Celiac disease is a complex inherited digestive disorder that affects I in 100 persons worldwide. This condition involves a unique immune response within the digestive tract to gluten, a protein found in the grains of wheat, barley, rye and oats. All persons with celiac disease, regardless of age, race or gender, are susceptible to intestinal damage when they eat food containing gluten or its derivatives. The treatment for celiac disease is a strict gluten-free diet that stops damage and allows recovery. Probiotics and prebiotics should be incorporated into the diet to improve the quality and balance of intestinal bacteria that inhabit the colon.
MEDICAL RESEARCH: “Probiotic Lactobacillus rhamnosus GG enhances gastric ulcer healing in rats.”
Editors’ note: This animal study investigating the effects of Lactobacillus rhamnosus, a strain of probiotic bacteria, on ulcers of the stomach lining of rats demonstrated that bacteria placed directly into the stomach significantly and according to dose reduced gastric ulcer size. If the results of this animal research are reproduced in humans, it would demonstrate that probiotics may hasten recovery for people suffering from stomach ulcers. The bacteria did not affect the function of normal gastric mucosa but normalized those with abnormal changes during ulceration.
“Probiotic Lactobacillus rhamnosus GG enhances gastric ulcer healing in rats.”
Lam EK, et. al.
Department of Pharmacology, The University of Hong Kong, China.
European Journal of Pharmacology. 2007 Jun 22;565(1-3):171-9.
Background: Probiotics are widely used as functional foods which have been advocated for the maintenance of gastrointestinal microflora equilibrium and treatment of gastrointestinal disorders. However, studying the role of probiotics in peptic ulcer disease is limited. The aim of the present study is to investigate the effect of a probiotic strain Lactobacillus rhamnosus GG on gastric ulcer and to elucidate the mechanisms involved.
Methods: Gastric kissing ulcers were induced in rats by acetic acid (60% v/v). L. rhamnosus GG was given intragastrically (directly into the stomach) at 10(8) cfu/day or 10(9) cfu/day for three consecutive days after ulcer induction. L. rhamnosus GG successfully colonized in the gastric mucosa especially at the ulcer margin. It also significantly and dose-dependently reduced gastric ulcer area.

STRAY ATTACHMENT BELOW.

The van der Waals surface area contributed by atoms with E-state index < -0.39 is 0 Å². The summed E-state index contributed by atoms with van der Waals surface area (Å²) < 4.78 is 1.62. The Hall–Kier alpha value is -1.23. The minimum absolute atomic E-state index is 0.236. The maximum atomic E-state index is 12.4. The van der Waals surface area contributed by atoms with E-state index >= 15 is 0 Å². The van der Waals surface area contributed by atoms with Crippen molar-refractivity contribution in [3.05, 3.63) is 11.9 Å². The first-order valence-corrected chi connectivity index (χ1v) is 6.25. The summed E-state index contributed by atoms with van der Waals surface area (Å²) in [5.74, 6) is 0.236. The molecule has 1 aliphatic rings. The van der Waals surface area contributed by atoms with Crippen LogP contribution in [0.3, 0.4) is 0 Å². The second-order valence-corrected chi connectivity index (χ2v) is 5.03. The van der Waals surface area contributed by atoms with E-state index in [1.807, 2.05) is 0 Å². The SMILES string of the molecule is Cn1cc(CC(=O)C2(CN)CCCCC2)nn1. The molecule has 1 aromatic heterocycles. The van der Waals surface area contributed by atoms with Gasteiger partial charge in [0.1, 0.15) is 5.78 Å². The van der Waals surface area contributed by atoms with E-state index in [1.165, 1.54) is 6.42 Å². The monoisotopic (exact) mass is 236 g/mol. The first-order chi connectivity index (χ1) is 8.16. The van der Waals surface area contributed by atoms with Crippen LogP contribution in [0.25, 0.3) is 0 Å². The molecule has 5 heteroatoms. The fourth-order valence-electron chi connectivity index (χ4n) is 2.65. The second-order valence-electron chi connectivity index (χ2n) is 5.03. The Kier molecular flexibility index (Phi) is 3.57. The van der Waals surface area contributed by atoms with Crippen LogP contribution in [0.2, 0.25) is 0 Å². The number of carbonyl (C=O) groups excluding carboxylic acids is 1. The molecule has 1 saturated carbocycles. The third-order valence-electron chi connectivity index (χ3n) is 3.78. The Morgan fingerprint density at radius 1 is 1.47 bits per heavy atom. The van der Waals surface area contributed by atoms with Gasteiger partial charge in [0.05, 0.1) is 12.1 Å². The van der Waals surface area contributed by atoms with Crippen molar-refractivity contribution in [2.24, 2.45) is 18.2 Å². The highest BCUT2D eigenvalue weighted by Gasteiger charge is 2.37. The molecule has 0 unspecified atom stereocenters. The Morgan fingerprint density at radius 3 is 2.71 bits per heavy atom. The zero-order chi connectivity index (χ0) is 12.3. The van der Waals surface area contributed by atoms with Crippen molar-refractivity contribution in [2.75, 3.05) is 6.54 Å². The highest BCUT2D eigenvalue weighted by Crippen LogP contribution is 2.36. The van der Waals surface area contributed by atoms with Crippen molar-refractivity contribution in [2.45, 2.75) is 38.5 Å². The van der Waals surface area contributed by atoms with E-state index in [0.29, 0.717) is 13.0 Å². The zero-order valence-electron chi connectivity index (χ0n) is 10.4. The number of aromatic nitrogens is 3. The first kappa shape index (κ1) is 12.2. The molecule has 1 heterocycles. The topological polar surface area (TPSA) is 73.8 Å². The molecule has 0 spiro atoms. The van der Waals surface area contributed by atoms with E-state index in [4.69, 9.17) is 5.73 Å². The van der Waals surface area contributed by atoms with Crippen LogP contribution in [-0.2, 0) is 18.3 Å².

Results: L. rhamnosus GG successfully colonized in the gastric mucosa especially at the ulcer margin. It also significantly and dose-dependently reduced gastric ulcer area. Cell apoptosis to cell proliferation ratio was strongly decreased and accompanied by significant up-regulation of ornithine decarboxylase (ODC) and B-cell lymphoma 2 (Bcl-2) protein expression at the ulcer margin. Angiogenesis was also significantly stimulated together with the induction of vascular endothelial growth factor (VEGF) expression. Furthermore, L. rhamnosus GG up-regulated the phosphorylation level of epidermal growth factor receptor (EGF receptor) without altering the total EGF receptor expression.
Conclusions: These findings suggested that L. rhamnosus GG enhanced gastric ulcer healing via the attenuation of cell apoptosis to cell proliferation ratio and increase in angiogenesis. Regulators of these processes such as ODC, Bcl-2, VEGF and EGF receptor are likely to be involved in the healing action of L. rhamnosus GG for gastric ulcer.
Author Information: Cleo Libonati, RN, BSN
Cleo Libonati is president/CEO and co-Founder of Gluten Free Works, Inc. She is the author of Recognizing Celiac Disease and the Gluten Free Works Treatment Guide.
Celiac Disease & Excessive Gas in the Digestive Tract: What it is and How to Get Rid of It
It’s a fact. Everyone produces gas. Ordinarily, most people produce about 1 to 3 pints of gas in a day. Gas is normally painless, creating a feeling of fullness until it is passed.
But sometimes pain is experienced, and when it does it can be either dull or sharp, leaving us feeling bloated or tender in places. It can be localized in one spot, or felt throughout the abdomen.
About 50% of people with celiac disease complain of chronic discomfort from gas at the time of diagnosis.
What is Gas?
The accumulation of gas in the digestive tract is called flatus, and having Read More »